After your baby has eaten a single-grain cereal for a couple of weeks without any problems, she'll be ready to move on to vegetable purees. Pediatricians generally advise that you start with green veggies first they're less sweet than yellow veggies and fruits (if baby has the sweet stuff first she might be less willing to eat foods that aren't sweet). Use organic-frozen green beans for pureeing; fresh green beans can have a grainy texture after blending. Green beans are delicious alone or mixed with a variety of other veggies (and even yogurt). Avoid canned green beans -- they're filled with sodium.
We recommend that you use frozen green beans since fresh can become grainy after pureeing; if you follow our advice, skip this step and move on to the next. If you prefer to go with fresh, place green beans in a colander and rinse thoroughly in cool water. Break off the ends and rinse once more.
Place the green beans in a steamer and cook for 3 to 5 minutes, or until tender. Drain green beans and rinse with cold water for three minutes to stop the cooking process.
Puree green beans in a food processor or blender until smooth. Add water as needed to reach desired consistency. Once baby is ready for finger foods, typically around 10 months, you can serve her whole green beans cut into tiny pieces.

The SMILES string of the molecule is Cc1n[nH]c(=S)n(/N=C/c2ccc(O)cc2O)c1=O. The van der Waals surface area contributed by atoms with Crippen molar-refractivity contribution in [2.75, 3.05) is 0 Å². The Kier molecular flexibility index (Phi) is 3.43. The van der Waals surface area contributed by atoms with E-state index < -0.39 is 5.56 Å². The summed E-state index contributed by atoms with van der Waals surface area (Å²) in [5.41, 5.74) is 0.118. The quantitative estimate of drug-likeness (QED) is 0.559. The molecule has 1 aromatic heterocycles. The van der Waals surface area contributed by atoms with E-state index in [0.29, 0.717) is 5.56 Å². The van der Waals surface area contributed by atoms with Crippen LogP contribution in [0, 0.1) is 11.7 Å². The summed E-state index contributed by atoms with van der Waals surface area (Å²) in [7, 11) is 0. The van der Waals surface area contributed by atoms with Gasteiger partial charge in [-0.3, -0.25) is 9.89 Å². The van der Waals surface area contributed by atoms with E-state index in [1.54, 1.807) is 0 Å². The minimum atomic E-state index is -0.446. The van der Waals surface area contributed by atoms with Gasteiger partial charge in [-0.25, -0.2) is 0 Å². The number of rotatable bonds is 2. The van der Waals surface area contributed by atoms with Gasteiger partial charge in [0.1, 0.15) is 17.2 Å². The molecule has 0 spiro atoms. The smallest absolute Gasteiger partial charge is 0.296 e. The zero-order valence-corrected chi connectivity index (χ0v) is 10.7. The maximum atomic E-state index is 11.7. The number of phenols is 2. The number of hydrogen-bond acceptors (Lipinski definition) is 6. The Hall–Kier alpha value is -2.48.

Green bean puree makes a beautiful match with sweeter veggies, some fruit, yogurt, and rice. Try mixing green bean puree with:
Cool green bean puree and refrigerate leftovers in BPA-free containers for up to 3 days. Freeze leftovers for up to 3 months. Thaw overnight in your refrigerator.
Note: Always check with your pediatrician before introducing your baby to a new food, particularly if your baby has food allergies. Additionally, some pediatricians do not recommend making your own carrot, beet, or spinach puree because these fresh veggies can be higher in nitrates.
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